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7 Questions with Cory Hewett
7 Questions with Cory Hewett
Name: Cory Hewett
Current title: : Co-Founder
Current organisation: Gimme
Cory is a husband, father, venture-backed startup founder, and non-profit board member. He loves working in niche industries that are underserved by legacy suppliers. He gets to work with his best friend, Evan Jarecki, as partners to bring innovation and speed to their ventures. He's a Georgia Tech Electrical Engineering alumni and previously worked on avionics of future and concept jets at Gulfstream Aerospace.
1. What have you found most challenging as a leader of a small or medium enterprise?
As a founder of a hardware and software startup, we've needed large lumps of cash to get new projects or products started. (usually to cover hardware NREs, or "Non-Recurring Engineering", which for us are commonly in the mid-six-figures). This required some creativity, as well as dilution, to raise the necessary funds. We're grateful for the support we did receive, but managing cash flow is a big item for leading a SME. I find challenging the lack of credit facilities and credit worthiness scoring, independent of personal guarantees, to grow and expand the company without giving up equity.
2. How did you become a leader of an SME? Can you please briefly tell the story?
I used to own vending machines! Starting in middle school, I bought my first quarter-operated spiral gumball machine. These are called "bulk candy" machines in the industry. I expanded my route of bulk candy machines until I could afford a proper snack machine and stacked can vendor. I added more machines like this until I moved out of state for college. I had to hire my first employee to help me manage these machines, and it created an awareness of the challenges around managing product inventory at the machine and warehouse, as well as the tremendous trust placed on employees handling cash. It gave me the idea around software and hardware to replace pen/notebook tracking.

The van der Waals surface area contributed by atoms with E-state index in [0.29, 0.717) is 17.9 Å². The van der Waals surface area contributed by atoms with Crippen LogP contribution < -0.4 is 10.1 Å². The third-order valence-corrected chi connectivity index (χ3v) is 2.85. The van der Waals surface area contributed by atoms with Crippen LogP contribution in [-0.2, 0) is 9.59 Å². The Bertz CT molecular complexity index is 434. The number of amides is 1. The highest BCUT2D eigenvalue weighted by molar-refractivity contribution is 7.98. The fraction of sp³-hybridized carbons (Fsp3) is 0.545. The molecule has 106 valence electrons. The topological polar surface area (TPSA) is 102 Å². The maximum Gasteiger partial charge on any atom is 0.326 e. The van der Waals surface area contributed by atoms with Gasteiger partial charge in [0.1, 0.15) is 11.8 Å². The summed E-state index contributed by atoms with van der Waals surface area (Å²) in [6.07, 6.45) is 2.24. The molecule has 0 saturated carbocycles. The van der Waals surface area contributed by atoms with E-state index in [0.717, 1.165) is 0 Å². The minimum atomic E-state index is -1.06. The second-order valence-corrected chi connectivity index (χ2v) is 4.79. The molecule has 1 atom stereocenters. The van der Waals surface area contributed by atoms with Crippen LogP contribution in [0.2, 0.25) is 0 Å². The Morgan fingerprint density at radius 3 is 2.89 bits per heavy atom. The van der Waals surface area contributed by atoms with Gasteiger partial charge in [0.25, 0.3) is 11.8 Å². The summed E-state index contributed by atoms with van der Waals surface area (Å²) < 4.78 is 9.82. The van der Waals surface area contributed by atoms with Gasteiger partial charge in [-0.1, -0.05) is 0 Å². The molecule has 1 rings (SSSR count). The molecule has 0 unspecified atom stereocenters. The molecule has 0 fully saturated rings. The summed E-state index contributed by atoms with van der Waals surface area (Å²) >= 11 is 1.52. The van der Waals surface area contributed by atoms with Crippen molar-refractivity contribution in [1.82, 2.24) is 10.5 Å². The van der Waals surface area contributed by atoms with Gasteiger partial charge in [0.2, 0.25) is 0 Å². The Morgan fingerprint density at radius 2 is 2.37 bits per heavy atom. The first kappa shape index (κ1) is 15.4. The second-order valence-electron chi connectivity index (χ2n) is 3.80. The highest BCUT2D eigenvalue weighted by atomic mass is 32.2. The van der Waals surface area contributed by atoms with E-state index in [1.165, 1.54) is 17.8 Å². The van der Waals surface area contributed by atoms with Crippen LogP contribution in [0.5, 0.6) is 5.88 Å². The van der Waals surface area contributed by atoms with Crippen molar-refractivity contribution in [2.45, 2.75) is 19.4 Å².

3. How do you structure your work days from waking up to going to sleep?
My wife and I subscribe to a train of thought that we're managing our energy more than we're managing our time. So we put the things that require the most energy or decision-making at the very beginning. At work, we call it our "MIT" or Most Important Thing and we share this at our all-hands stand up meeting and always work on this first.
At home, this is our daily schedule
04:45 -- awake.
05:00 -- wife: gym; me: reflective writing and reading.
06:00 -- switch
07:00 -- family breakfast
07:25 -- everyone leaves for work/office/school
08:00 -- Gimme team stand up meeting
18:00 -- family dinner
18:30 -- leisure/friend time
19:45 -- child bedtime
20:30 -- parent bedtime
4. What's the most recent significant leadership lesson you've learned?
I continue to be reminded of this over and over again. We lead through actions, not words (or emails). We build company culture through how we act, and the team behaviors we recognize, reward, or even tolerate.
5. What's one book that has had a profound impact on your leadership so far? Can you please briefly tell the story of how that book impacted your leadership?
Thinking Fast and Slow by Kahneman. It's helped build in me a tremendous empathy and appreciation for the quirks or biases in all of us.
6. How do you build leadership capacity in an SME?
We enable and empower our team members to build their own leadership capacity by always giving them ownership and agency over some part of their job. That requires a tolerance for risk and mistakes by leadership, with a higher focus on innovation and learning.
7. What is one meaningful story that comes to mind from your time as a leader of an SME so far?
One of the most empowered times I've felt is when I had a very big decision weighing on my mind. I reached out to my investors and people in the startup community that I trusted for guidance and advice. The reply email I got back from our largest seed investor, who had put a meaningful piece of his personal wealth into our company, said simply "As you make your decision, be yourself and don't do anything different."
At the moment, candidly, I was actually hoping for more. I wanted to do the "right" or "best" thing more than I wanted to trust myself or my inner judgement.
With the benefit of reflection, I realized this advice at this early time in my entrepreneurial journey, helped me grow my own muscles of judgement and decision-making. I felt comfortable asking for advice. In my mind, he knew I was still building the confidence to take appropriate risks on behalf of the company.
It matches with a principal in EO (Entrepreneurs Organization) where we never give advice. We only share experience or stories. In my experience, this has been empowering.